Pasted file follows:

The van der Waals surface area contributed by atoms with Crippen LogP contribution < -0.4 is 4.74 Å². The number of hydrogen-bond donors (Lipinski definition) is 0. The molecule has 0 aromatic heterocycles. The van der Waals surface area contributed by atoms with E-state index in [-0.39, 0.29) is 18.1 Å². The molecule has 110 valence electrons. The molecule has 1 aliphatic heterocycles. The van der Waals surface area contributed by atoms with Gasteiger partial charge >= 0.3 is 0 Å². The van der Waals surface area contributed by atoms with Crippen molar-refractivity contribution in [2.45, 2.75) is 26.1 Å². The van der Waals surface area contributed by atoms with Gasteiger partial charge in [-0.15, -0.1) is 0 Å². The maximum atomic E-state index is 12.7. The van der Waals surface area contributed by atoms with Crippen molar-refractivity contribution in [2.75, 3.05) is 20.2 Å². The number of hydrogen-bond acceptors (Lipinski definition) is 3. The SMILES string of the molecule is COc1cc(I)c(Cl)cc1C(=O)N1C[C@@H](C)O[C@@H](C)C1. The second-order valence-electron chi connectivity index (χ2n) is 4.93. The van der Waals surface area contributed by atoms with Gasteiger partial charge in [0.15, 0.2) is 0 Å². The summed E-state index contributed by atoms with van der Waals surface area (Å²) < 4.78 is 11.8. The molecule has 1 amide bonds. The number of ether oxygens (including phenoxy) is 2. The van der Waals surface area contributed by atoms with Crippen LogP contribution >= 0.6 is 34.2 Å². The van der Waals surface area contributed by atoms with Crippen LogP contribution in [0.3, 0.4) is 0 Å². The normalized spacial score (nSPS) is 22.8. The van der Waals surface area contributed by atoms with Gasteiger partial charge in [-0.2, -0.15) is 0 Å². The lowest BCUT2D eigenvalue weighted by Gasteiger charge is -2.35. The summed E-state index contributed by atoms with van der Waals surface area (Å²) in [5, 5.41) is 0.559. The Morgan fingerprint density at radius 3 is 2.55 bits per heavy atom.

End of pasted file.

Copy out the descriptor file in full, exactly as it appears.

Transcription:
The van der Waals surface area contributed by atoms with Crippen LogP contribution < -0.4 is 4.74 Å². The number of hydrogen-bond donors (Lipinski definition) is 0. The molecule has 0 aromatic heterocycles. The van der Waals surface area contributed by atoms with E-state index in [-0.39, 0.29) is 18.1 Å². The molecule has 110 valence electrons. The molecule has 1 aliphatic heterocycles. The van der Waals surface area contributed by atoms with Gasteiger partial charge >= 0.3 is 0 Å². The van der Waals surface area contributed by atoms with Crippen molar-refractivity contribution in [2.45, 2.75) is 26.1 Å². The van der Waals surface area contributed by atoms with Gasteiger partial charge in [-0.15, -0.1) is 0 Å². The maximum atomic E-state index is 12.7. The van der Waals surface area contributed by atoms with Crippen molar-refractivity contribution in [2.75, 3.05) is 20.2 Å². The number of hydrogen-bond acceptors (Lipinski definition) is 3. The SMILES string of the molecule is COc1cc(I)c(Cl)cc1C(=O)N1C[C@@H](C)O[C@@H](C)C1. The second-order valence-electron chi connectivity index (χ2n) is 4.93. The van der Waals surface area contributed by atoms with Gasteiger partial charge in [0.15, 0.2) is 0 Å². The summed E-state index contributed by atoms with van der Waals surface area (Å²) < 4.78 is 11.8. The molecule has 1 amide bonds. The number of ether oxygens (including phenoxy) is 2. The van der Waals surface area contributed by atoms with Crippen LogP contribution >= 0.6 is 34.2 Å². The van der Waals surface area contributed by atoms with Crippen LogP contribution in [0.3, 0.4) is 0 Å². The normalized spacial score (nSPS) is 22.8. The van der Waals surface area contributed by atoms with Gasteiger partial charge in [-0.2, -0.15) is 0 Å². The lowest BCUT2D eigenvalue weighted by Gasteiger charge is -2.35. The summed E-state index contributed by atoms with van der Waals surface area (Å²) in [5, 5.41) is 0.559. The Morgan fingerprint density at radius 3 is 2.55 bits per heavy atom.